Means Is Ordained by the American Episcopal Church Summary

  • Last updated on November 10, 2022

After several “irregular ordinations” of women as Episcopal priests, and following subsequent debate on the validity of women’s ordination, the Episcopal Church decided at its General Convention in 1976 to permit the ordination of women. A few months later, Jacqueline Means became the first woman to be officially ordained a priest, opening the way to further liberalization within the church in the following years.

Summary of Event

Beginning in the 1950’s, mainline Protestant denominations in the United States began to allow women full participation in the ranks of their clergy. Several denominations, notably the Methodists and the Presbyterians, formulated policies as early as 1956 that allowed women to become pastors. However, it was not until 1977 that the Episcopal Church formally opened up its priesthood to women, ordaining Jacqueline Means in 1977. Women;as clergy[clergy] Episcopal Church Religious groups;Episcopalians [kw]Means Is Ordained by the American Episcopal Church (Jan. 1, 1977) [kw]Ordained by the American Episcopal Church, Means Is (Jan. 1, 1977) [kw]American Episcopal Church, Means Is Ordained by the (Jan. 1, 1977) [kw]Episcopal Church, Means Is Ordained by the American (Jan. 1, 1977) [kw]Church, Means Is Ordained by the American Episcopal (Jan. 1, 1977) Women;as clergy[clergy] Episcopal Church Religious groups;Episcopalians [g]North America;Jan. 1, 1977: Means Is Ordained by the American Episcopal Church[02730] [g]United States;Jan. 1, 1977: Means Is Ordained by the American Episcopal Church[02730] [c]Religion, theology, and ethics;Jan. 1, 1977: Means Is Ordained by the American Episcopal Church[02730] [c]Women’s issues;Jan. 1, 1977: Means Is Ordained by the American Episcopal Church[02730] Means, Jacqueline Hiatt, Suzanne Allin, John Maury Harris, Barbara Clementine

On January 1 of that year, Means, the forty-year-old wife of a truck driver and the mother of four, became the first woman to be regularly ordained a priest in the Episcopal Church. Means had been ordained a deacon in 1974 following theological study that included Catholic and Disciples of Christ seminaries, and she had been assigned to All Saints Episcopal Church in her hometown of Indianapolis.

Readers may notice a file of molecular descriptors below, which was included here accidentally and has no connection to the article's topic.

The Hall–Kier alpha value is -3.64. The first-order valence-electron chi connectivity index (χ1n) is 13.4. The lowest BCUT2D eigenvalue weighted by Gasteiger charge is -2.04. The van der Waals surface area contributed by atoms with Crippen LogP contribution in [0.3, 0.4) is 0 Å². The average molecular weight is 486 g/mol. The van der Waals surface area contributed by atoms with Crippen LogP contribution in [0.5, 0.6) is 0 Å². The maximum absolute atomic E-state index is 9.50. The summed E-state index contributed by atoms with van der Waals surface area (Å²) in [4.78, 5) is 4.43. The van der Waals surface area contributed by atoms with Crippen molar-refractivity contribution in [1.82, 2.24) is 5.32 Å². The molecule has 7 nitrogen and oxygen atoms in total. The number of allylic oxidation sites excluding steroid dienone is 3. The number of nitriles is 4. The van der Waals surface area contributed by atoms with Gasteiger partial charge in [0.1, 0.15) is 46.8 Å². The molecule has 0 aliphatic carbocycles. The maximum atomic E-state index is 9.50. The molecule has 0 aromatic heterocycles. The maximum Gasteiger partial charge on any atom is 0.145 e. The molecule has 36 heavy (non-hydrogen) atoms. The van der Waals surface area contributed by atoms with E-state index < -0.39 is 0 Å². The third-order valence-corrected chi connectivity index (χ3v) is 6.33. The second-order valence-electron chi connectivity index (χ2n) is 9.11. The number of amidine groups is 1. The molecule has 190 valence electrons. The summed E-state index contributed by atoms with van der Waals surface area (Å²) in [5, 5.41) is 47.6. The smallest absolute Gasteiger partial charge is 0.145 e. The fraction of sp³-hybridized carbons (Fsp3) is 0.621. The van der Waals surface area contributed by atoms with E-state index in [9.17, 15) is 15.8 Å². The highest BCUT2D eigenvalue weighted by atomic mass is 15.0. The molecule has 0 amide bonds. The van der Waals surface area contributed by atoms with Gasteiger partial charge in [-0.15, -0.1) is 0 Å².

Episcopalians had allowed women to be ordained as deacons for several years before Means’s admission to the diaconate. In fact, the order of deaconesses had been recognized by the church since 1889, but it was only in 1970 that Episcopalians had removed the distinction between deaconesses, who were not “ordained,” and deacons, the lowest rank of ordained clergy, and open only to men. Also, even though major denominations in the United States had resolved the issue of admitting women to the clergy decades before, the issue of female priests was somewhat different for Episcopalians.

It has been observed that a major reason for Episcopalians’ delay, despite the progressive moves of other Protestant denominations, is that the Episcopal Church is regarded as “sacramentalist,” along with the Roman Catholic Church and the Eastern Orthodox churches. Sacramentalist churches Sacramentalist churches are distinguished from other branches of Christianity (evangelical Protestants, for example) by the importance they place on baptism, the Eucharist, or Holy Communion, and other rites significant to their faith. Furthermore, sacramentalist churches have held that apostolic succession—the unbroken line beginning with Jesus and extending through the apostles down to present-day bishops, priests, and deacons—is necessary for a valid priesthood. For conservative Episcopalians, particularly the party known as Anglo-Catholics, maintaining the all-male priesthood was crucial to maintaining orthodoxy.

Episcopal bishop Donald Davis of Erie, Pennsylvania, welcomes Jacqueline Means during Saturday rites at All Saints Episcopal Church in Indianapolis.

(AP/Wide World Photos)

The church’s modification of its policy on female deacons in 1970 seemed to make more changes possible, and some bishops began to take steps toward furthering the official role of women in the church. In fact, before Means’s ordination to the priesthood, there were several “irregular ordinations.” The most notable of these is the case of the “Philadelphia Eleven,” a group of women who in 1974 were ordained to the priesthood by three retired bishops. These eleven included Suzanne Hiatt, who went on to become a prominent scholar and clergyperson. Conducted at the Church of the Advocate in Philadelphia, the event created a crisis in the national church, forcing the issue of ordination of women on Episcopalians.

In response, Presiding Bishop John Maury Allin called an emergency meeting of bishops, where those women’s status as priests was declared invalid. Despite this, Hiatt and another of the eleven, Carter Heyward, were hired in 1975 by the Episcopal Divinity School and began celebrating the Eucharist on campus; later the same year, four more women were ordained to the priesthood in Washington, D.C., by bishops acting in disregard of the church’s official policy.